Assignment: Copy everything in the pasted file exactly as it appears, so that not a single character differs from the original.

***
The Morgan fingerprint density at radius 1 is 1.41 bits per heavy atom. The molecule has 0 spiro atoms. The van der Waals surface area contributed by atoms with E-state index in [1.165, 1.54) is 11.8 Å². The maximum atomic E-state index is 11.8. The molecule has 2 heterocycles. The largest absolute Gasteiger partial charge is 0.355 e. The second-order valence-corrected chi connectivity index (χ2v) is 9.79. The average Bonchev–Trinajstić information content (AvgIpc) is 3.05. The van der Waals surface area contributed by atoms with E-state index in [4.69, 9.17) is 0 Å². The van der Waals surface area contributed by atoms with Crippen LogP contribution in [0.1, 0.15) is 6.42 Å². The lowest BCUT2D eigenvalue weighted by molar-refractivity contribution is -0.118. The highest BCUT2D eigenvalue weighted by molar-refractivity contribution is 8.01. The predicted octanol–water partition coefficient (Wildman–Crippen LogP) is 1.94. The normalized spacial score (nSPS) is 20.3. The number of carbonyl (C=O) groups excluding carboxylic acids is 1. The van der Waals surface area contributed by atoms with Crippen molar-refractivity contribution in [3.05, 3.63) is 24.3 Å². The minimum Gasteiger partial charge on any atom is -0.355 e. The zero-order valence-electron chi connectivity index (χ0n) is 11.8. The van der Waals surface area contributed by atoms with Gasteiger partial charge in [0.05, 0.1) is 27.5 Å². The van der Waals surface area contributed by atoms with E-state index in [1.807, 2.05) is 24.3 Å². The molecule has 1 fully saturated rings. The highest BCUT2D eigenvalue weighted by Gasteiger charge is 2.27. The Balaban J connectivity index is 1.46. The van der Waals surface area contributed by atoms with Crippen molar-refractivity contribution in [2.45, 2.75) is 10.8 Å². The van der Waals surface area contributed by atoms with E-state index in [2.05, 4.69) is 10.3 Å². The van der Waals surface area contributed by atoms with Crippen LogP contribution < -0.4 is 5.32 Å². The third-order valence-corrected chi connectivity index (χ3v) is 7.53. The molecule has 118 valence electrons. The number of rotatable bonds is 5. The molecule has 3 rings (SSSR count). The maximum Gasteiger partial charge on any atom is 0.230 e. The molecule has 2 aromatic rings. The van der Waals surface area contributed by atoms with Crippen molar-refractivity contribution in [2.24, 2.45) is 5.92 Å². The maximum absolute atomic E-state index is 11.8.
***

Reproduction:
The Morgan fingerprint density at radius 1 is 1.41 bits per heavy atom. The molecule has 0 spiro atoms. The van der Waals surface area contributed by atoms with E-state index in [1.165, 1.54) is 11.8 Å². The maximum atomic E-state index is 11.8. The molecule has 2 heterocycles. The largest absolute Gasteiger partial charge is 0.355 e. The second-order valence-corrected chi connectivity index (χ2v) is 9.79. The average Bonchev–Trinajstić information content (AvgIpc) is 3.05. The van der Waals surface area contributed by atoms with E-state index in [4.69, 9.17) is 0 Å². The van der Waals surface area contributed by atoms with Crippen LogP contribution in [0.1, 0.15) is 6.42 Å². The lowest BCUT2D eigenvalue weighted by molar-refractivity contribution is -0.118. The highest BCUT2D eigenvalue weighted by molar-refractivity contribution is 8.01. The predicted octanol–water partition coefficient (Wildman–Crippen LogP) is 1.94. The normalized spacial score (nSPS) is 20.3. The number of carbonyl (C=O) groups excluding carboxylic acids is 1. The van der Waals surface area contributed by atoms with Crippen molar-refractivity contribution in [3.05, 3.63) is 24.3 Å². The minimum Gasteiger partial charge on any atom is -0.355 e. The zero-order valence-electron chi connectivity index (χ0n) is 11.8. The van der Waals surface area contributed by atoms with Gasteiger partial charge in [0.05, 0.1) is 27.5 Å². The van der Waals surface area contributed by atoms with E-state index in [1.807, 2.05) is 24.3 Å². The molecule has 1 fully saturated rings. The highest BCUT2D eigenvalue weighted by Gasteiger charge is 2.27. The Balaban J connectivity index is 1.46. The van der Waals surface area contributed by atoms with Crippen molar-refractivity contribution in [2.45, 2.75) is 10.8 Å². The van der Waals surface area contributed by atoms with E-state index in [2.05, 4.69) is 10.3 Å². The van der Waals surface area contributed by atoms with Crippen LogP contribution < -0.4 is 5.32 Å². The third-order valence-corrected chi connectivity index (χ3v) is 7.53. The molecule has 118 valence electrons. The number of rotatable bonds is 5. The molecule has 3 rings (SSSR count). The maximum Gasteiger partial charge on any atom is 0.230 e. The molecule has 2 aromatic rings. The van der Waals surface area contributed by atoms with Crippen molar-refractivity contribution in [2.24, 2.45) is 5.92 Å². The maximum absolute atomic E-state index is 11.8.